Frances McConnel The 2River View, 8.4 (Summer 2004)
New Mexico, July, New Boots

I bend over to tighten the laces
of my new hiking boots, fawn gray
with lavender laces and turquoise patches
of canvas that let my feet breathe.

They are slow weights and clunky,
but they give me a solid footing.
I clump around, getting used to them,
then we start out over the hills.

The sky is blue with three small clouds,
a red-tailed hawk wheeling in high circles.
Bare ground broken by clumps of bronze grass
and cacti—runners and puffy ones like furry thumbs
that leave bare skin shot full of fiery prickles.

We’re looking for rock art—petroglyphs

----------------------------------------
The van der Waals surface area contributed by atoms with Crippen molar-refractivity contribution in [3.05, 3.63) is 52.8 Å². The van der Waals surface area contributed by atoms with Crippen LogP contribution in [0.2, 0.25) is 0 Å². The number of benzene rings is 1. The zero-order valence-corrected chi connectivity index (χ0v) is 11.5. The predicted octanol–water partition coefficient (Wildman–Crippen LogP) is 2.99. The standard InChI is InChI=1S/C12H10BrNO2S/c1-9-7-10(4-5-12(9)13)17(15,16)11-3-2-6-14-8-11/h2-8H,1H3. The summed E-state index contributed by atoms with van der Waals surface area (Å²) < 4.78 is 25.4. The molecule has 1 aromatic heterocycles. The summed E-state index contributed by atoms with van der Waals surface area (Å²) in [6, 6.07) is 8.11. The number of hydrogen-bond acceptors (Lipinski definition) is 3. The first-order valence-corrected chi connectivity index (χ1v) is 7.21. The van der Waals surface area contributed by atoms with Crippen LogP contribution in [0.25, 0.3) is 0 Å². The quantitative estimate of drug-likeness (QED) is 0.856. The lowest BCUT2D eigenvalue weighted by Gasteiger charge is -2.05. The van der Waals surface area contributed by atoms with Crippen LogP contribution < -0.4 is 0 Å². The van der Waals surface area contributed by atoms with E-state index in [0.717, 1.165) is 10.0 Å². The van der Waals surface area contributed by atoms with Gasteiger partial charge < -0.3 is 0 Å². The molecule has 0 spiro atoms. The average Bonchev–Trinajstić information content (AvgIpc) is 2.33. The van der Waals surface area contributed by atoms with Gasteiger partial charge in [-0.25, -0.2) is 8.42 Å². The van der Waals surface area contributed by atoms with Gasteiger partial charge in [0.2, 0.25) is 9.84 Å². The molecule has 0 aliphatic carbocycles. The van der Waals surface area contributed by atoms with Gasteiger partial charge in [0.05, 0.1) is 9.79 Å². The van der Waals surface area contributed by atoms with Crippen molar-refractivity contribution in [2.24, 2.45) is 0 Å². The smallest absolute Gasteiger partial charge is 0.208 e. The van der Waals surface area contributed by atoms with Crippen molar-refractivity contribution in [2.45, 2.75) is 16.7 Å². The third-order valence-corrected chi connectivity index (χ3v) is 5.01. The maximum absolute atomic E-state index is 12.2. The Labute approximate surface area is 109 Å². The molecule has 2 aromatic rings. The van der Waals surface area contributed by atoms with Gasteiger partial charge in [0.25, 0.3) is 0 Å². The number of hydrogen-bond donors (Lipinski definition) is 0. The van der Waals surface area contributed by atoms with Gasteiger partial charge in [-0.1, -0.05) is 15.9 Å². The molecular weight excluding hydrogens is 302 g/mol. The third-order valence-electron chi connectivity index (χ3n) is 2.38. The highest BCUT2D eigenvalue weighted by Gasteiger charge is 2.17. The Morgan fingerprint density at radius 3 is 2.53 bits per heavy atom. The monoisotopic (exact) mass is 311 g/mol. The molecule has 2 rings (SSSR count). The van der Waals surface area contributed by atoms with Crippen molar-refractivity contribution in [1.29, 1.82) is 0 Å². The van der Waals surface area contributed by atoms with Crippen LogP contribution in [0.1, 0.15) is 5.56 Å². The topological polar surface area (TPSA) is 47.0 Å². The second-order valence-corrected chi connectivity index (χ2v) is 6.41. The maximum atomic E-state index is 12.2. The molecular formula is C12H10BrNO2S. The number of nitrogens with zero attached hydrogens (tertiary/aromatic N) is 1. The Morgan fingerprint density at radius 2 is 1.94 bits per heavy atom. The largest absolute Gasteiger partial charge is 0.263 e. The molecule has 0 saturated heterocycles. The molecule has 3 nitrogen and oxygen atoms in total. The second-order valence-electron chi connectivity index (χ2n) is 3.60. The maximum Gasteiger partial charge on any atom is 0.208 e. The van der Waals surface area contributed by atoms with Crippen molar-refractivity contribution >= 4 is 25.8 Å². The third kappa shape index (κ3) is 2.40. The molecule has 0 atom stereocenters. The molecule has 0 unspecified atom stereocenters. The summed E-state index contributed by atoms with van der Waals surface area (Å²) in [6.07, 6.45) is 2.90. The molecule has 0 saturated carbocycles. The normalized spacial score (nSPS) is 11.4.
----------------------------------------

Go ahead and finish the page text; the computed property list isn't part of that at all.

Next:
scratched onto the dark boulders
by natives years ago: Annazasi--an extinct tribe—
or the Pueblos. Pictures like exploding possums
signify birth. Suddenly, a sharp pain;

a two inch long cactus needle sticks out
of a turquoise patch. I have to take off my boot
to pull it out—the first of many times--
as if the land doesn’t want me, me and my fancy

REI boots. Next time, it says, go barefoot
for weeks first, and practice walking on broken glass
Come like a native in moccasins
and put each foot down tenderly
in the footprint of whoever has gone before.

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